It will help L&D providers immeasurably if you take the time to create some background around your ‘why’: why this initiative, and why now? Whether the L&D project is a response to changing market conditions, regulatory requirements or perhaps forming part of a broader transformational journey within your organisation, the context will impact programme scope and L&D outcomes for all parties.
As Adam says: ‘Programmes are best when they’re deeply contextualised rather than generic. Anything we create together has an impact on participants and the organisation; we need to address both things and appeal to both. The energy we generate will mean that participants become ambassadors in their organisation, disseminating information long after the L&D programme has reached its conclusion’.
3. Define your goals
Be clear about the expected scope of work. Clarity is essential. L&D providers will be wary of so-called ‘scope creep’ from RFPs that lack detail, so, including as much information as you can about your requirements is essential and will keep time-wasting (on both sides) to a minimum. Including all stakeholders – sponsors, HR, procurement and learners – in the discussion process will help to create an informed RFP.
4. Set evaluation criteria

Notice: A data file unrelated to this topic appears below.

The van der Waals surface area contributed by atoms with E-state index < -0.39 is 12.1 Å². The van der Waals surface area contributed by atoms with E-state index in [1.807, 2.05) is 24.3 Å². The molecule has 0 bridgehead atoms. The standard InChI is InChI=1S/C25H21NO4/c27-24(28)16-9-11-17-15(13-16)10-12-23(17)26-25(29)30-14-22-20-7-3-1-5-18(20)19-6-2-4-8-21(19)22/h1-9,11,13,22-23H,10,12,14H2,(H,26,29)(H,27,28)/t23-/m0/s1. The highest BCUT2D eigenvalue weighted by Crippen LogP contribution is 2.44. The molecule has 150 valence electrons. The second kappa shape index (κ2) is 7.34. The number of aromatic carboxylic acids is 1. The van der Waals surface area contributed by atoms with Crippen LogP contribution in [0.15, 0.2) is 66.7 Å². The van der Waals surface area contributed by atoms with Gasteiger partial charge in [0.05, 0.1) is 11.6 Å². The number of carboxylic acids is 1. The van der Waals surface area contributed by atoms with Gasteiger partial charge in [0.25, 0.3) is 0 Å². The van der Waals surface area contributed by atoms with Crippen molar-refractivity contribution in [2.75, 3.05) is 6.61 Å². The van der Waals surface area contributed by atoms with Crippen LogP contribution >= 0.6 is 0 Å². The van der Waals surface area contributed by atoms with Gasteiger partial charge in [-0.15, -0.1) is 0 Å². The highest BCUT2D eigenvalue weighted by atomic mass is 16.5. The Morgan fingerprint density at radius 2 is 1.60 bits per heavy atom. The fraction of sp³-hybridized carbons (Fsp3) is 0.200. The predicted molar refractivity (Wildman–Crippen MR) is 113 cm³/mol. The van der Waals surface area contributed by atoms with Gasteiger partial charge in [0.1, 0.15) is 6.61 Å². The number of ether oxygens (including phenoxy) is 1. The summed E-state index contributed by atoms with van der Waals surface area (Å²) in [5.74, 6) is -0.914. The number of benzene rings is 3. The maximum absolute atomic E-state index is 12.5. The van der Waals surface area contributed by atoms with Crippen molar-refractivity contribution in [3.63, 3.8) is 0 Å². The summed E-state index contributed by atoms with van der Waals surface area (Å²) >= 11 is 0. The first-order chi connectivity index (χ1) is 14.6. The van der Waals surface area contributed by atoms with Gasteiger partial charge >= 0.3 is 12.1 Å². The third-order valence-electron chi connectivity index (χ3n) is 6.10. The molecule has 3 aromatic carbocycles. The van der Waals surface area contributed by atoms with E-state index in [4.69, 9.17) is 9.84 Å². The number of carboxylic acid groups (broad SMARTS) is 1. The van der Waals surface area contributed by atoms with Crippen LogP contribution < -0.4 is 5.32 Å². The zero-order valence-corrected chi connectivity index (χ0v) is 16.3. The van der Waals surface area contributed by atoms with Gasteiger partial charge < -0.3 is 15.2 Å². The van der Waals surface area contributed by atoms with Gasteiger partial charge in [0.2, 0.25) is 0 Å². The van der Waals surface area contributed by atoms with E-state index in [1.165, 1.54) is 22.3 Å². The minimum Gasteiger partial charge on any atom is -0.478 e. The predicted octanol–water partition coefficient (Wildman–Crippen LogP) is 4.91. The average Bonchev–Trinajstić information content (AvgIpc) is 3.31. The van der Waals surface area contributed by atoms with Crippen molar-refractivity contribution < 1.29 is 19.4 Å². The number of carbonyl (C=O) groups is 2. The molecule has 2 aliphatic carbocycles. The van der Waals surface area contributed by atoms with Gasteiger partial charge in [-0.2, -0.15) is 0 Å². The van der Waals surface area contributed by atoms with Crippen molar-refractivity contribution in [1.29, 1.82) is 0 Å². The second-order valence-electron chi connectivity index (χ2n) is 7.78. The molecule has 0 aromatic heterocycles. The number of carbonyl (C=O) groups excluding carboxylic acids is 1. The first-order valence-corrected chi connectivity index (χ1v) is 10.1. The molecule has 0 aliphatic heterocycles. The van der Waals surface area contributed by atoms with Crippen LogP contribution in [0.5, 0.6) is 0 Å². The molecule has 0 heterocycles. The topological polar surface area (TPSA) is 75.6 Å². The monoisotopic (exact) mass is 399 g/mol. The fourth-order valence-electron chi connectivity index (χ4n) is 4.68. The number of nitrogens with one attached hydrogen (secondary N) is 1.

Generally speaking, if you haven’t yet decided on the metrics for measuring success, you’re probably not yet ready to distribute your RFP. Until you know what success looks like, you won’t be able to evaluate the impact of your L&D programme. That said, outcomes can be slippery when it comes to measuring learning impact. For instance, traditional ROI metrics are only applicable if the organisational objectives are related to growth in revenue or market share.
Adam suggests considering ROL (return on learning) as an alternative metric: ‘Measuring success could be linked to how the learning has affected participants, how it’s continuing or if there are changes in behaviour. You don’t want to start looking at those until a few months down the road’.
5. Agree on a budget
Any potential L&D supplier will need to have an idea of budget so they can factor it in when planning a response. It can be presented as a range rather than a specific number, but it must be approved before the RFP is completed. No budget is a recipe for disaster. An RFP without an approved budget will act as a red flag for most providers as it’s usually considered indicative of a project that hasn’t been fully embraced internally and is perhaps still in its early stages. Before you create your RFP, ensure you have engagement from sponsors who are ready to agree on the project and sign off on the funding.